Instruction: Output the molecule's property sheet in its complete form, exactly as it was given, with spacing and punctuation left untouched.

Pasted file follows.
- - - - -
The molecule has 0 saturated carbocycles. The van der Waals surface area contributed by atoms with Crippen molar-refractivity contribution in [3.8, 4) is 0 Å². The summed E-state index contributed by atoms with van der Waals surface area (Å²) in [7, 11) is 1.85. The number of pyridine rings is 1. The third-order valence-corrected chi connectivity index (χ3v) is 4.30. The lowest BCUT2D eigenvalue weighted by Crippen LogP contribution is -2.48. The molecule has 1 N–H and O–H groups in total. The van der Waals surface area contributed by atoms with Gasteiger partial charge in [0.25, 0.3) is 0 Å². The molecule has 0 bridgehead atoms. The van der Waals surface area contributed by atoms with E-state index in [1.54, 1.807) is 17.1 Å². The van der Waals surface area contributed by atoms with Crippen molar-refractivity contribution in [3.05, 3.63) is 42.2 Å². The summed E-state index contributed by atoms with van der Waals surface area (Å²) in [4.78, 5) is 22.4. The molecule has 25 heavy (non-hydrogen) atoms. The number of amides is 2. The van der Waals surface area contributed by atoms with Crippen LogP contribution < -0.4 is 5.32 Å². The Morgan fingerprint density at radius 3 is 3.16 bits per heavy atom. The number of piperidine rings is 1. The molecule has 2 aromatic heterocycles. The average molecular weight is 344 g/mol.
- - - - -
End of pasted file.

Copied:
The molecule has 0 saturated carbocycles. The van der Waals surface area contributed by atoms with Crippen molar-refractivity contribution in [3.8, 4) is 0 Å². The summed E-state index contributed by atoms with van der Waals surface area (Å²) in [7, 11) is 1.85. The number of pyridine rings is 1. The third-order valence-corrected chi connectivity index (χ3v) is 4.30. The lowest BCUT2D eigenvalue weighted by Crippen LogP contribution is -2.48. The molecule has 1 N–H and O–H groups in total. The van der Waals surface area contributed by atoms with Gasteiger partial charge in [0.25, 0.3) is 0 Å². The molecule has 0 bridgehead atoms. The van der Waals surface area contributed by atoms with E-state index in [1.54, 1.807) is 17.1 Å². The van der Waals surface area contributed by atoms with Crippen molar-refractivity contribution in [3.05, 3.63) is 42.2 Å². The summed E-state index contributed by atoms with van der Waals surface area (Å²) in [4.78, 5) is 22.4. The molecule has 25 heavy (non-hydrogen) atoms. The number of amides is 2. The van der Waals surface area contributed by atoms with Crippen LogP contribution < -0.4 is 5.32 Å². The Morgan fingerprint density at radius 3 is 3.16 bits per heavy atom. The number of piperidine rings is 1. The molecule has 2 aromatic heterocycles. The average molecular weight is 344 g/mol.